BY GAREN YEGPARIAN
It’s April, THAT time of the year again. As if we needed one, the Kessab fiasco is running full steam as a reminder of the Genocide. It even helped Erdoghan’s party pull off a come-back win in Turkey’s local elections.
And, for those out there in our community who are busily stressing that what happened in Kessab is not “genocide”, all I have to say is best expressed by grade school parlance— NO DUH! Of course it’s not genocide, in the murderous sense. But it is VERY DEFINITELY a continuation of the ARMENIAN GENOCIDE, in the extirpation-from-our-homeland (or ethnic cleansing) sense. The Young Turks did not organize the Genocide because they wanted to kill Armenians. They did so because they wanted Armenia-without-Armenians. It was a land grab. The real estate adage “location, location, location” was the driving force behind the whole process. If Talaat could have snapped his fingers and sent us all to the Atacama, Gobi, or Kalahari deserts, he would have. So those who call the Kessab situation genocide are, technically speaking, wrong. Those who point out this error are even wrongER because they provide grist for Turkey’s propaganda mill against our overall efforts related to Genocide recognition and the defense of our compatriots in Syria.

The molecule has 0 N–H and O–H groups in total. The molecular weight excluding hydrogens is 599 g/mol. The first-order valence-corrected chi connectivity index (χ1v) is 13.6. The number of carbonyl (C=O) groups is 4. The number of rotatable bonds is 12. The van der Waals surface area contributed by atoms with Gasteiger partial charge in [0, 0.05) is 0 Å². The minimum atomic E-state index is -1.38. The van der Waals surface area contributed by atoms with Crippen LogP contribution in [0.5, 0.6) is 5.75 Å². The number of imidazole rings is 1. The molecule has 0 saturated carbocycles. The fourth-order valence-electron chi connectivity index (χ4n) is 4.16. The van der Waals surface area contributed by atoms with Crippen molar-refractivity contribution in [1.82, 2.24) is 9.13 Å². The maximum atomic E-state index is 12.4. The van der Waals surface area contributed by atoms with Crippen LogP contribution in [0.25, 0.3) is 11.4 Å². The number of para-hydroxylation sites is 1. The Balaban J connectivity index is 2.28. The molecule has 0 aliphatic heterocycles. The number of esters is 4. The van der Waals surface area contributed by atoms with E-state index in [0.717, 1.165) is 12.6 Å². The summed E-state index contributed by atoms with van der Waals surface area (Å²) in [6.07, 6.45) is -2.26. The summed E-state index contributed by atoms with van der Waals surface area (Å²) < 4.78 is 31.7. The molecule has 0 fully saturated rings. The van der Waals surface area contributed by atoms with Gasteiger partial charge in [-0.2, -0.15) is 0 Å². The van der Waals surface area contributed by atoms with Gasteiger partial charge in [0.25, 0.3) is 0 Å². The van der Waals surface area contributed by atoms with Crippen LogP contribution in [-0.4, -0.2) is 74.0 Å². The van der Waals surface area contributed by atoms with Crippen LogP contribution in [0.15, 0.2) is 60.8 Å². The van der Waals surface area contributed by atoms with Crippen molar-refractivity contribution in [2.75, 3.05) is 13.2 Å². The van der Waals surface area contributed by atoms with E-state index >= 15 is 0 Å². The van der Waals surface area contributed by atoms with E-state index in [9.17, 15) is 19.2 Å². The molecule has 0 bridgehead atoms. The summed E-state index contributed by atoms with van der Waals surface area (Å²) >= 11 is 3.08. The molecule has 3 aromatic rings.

But, I suppose this is just a taste of things to come. It seems to me that the natural crescendo of effort (artist types creating more, activists politicking more, educators doing more informational outreach) that will attend the 100th anniversary of the Genocide will be coupled with voices from our community, contending we’re “overdoing it” in a vacuous effort to seem oh-so- reasonable. There have already been voices in recent years arguing that we are “too focused” on the Genocide, allegedly to the detriment of the Republic of Armenia. If anything, I’d argue the opposite: that we are so focused on the RoA, and that it is impinging on the attainment of our broader national goals. Again, these people will be serving Turkey’s purposes by creating discord among us and taxing the energy and enthusiasm of those committed and working towards a free, independent, and UNITED Armenia.
So here’s some advice and caution. Please excuse my presumptuousness, but I think it’s warranted given the likely intensity and density of the upcoming year. Whether motivated by guilt, inspiration, doing-the-same-old-thing, going with the (higher) flow, or hope, I suspect many members of our communities worldwide will be doing more than they usually do for, about, and with the Armenian Question (in its present incarnation). This can easily lead to complacency (the I-did-something-and-I’m-done-mentality), fatigue (especially given the presence of the detractors referenced above), and even frustration (we’re-not-not-getting-any-closer concerns).
Despite all this, none of us gets to “take a break” after the 100th anniversary. It is very unlikely that within one year, Turkey will reform so extensively that we’ll be back in Daron, Dikranagerd, or Doert-Yol/[Chork Marzban] (Ardahan, Agn, or Adana— if you prefer). So we have many more years of struggle to anticipate. Go into the next year with this simple reality in mind, and we’ll be much better off come April 25, 2015.